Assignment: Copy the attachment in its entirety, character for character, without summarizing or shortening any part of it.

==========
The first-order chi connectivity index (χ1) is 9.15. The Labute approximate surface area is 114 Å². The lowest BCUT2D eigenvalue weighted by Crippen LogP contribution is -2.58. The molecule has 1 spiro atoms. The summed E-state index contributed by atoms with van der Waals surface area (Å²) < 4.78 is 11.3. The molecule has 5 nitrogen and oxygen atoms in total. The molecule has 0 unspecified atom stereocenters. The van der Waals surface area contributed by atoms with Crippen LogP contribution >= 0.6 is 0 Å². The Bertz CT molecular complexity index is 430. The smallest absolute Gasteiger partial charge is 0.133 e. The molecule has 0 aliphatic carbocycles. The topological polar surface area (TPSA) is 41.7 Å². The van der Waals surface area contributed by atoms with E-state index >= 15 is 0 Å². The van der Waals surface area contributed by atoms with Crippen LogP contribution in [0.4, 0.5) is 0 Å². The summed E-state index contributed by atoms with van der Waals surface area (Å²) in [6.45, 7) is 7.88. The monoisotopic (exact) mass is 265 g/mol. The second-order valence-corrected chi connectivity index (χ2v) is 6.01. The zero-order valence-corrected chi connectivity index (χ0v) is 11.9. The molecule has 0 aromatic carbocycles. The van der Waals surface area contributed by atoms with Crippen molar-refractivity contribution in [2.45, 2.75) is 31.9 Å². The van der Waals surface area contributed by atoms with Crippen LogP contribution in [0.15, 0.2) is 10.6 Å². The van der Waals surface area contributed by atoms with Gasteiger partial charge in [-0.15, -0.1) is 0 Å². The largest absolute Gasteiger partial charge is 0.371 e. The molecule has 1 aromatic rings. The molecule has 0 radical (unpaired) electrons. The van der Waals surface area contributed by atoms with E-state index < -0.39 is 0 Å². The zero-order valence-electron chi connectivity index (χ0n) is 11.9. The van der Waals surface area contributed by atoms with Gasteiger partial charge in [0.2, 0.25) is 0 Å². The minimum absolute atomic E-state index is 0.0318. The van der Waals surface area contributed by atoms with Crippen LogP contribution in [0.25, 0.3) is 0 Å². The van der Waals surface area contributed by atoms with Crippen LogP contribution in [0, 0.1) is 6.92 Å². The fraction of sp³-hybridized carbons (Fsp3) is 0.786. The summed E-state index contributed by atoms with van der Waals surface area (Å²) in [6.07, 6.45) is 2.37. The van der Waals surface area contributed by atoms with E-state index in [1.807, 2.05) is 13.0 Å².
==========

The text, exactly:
The first-order chi connectivity index (χ1) is 9.15. The Labute approximate surface area is 114 Å². The lowest BCUT2D eigenvalue weighted by Crippen LogP contribution is -2.58. The molecule has 1 spiro atoms. The summed E-state index contributed by atoms with van der Waals surface area (Å²) < 4.78 is 11.3. The molecule has 5 nitrogen and oxygen atoms in total. The molecule has 0 unspecified atom stereocenters. The van der Waals surface area contributed by atoms with Crippen LogP contribution >= 0.6 is 0 Å². The Bertz CT molecular complexity index is 430. The smallest absolute Gasteiger partial charge is 0.133 e. The molecule has 0 aliphatic carbocycles. The topological polar surface area (TPSA) is 41.7 Å². The van der Waals surface area contributed by atoms with E-state index >= 15 is 0 Å². The van der Waals surface area contributed by atoms with Crippen LogP contribution in [0.4, 0.5) is 0 Å². The summed E-state index contributed by atoms with van der Waals surface area (Å²) in [6.45, 7) is 7.88. The monoisotopic (exact) mass is 265 g/mol. The second-order valence-corrected chi connectivity index (χ2v) is 6.01. The zero-order valence-corrected chi connectivity index (χ0v) is 11.9. The molecule has 0 aromatic carbocycles. The van der Waals surface area contributed by atoms with Crippen molar-refractivity contribution in [2.45, 2.75) is 31.9 Å². The van der Waals surface area contributed by atoms with Crippen LogP contribution in [0.15, 0.2) is 10.6 Å². The van der Waals surface area contributed by atoms with Gasteiger partial charge in [-0.15, -0.1) is 0 Å². The largest absolute Gasteiger partial charge is 0.371 e. The molecule has 1 aromatic rings. The molecule has 0 radical (unpaired) electrons. The van der Waals surface area contributed by atoms with E-state index < -0.39 is 0 Å². The zero-order valence-electron chi connectivity index (χ0n) is 11.9. The van der Waals surface area contributed by atoms with Gasteiger partial charge in [0.2, 0.25) is 0 Å². The minimum absolute atomic E-state index is 0.0318. The van der Waals surface area contributed by atoms with Crippen LogP contribution in [0.25, 0.3) is 0 Å². The van der Waals surface area contributed by atoms with Crippen LogP contribution in [0, 0.1) is 6.92 Å². The fraction of sp³-hybridized carbons (Fsp3) is 0.786. The summed E-state index contributed by atoms with van der Waals surface area (Å²) in [6.07, 6.45) is 2.37. The van der Waals surface area contributed by atoms with E-state index in [1.807, 2.05) is 13.0 Å².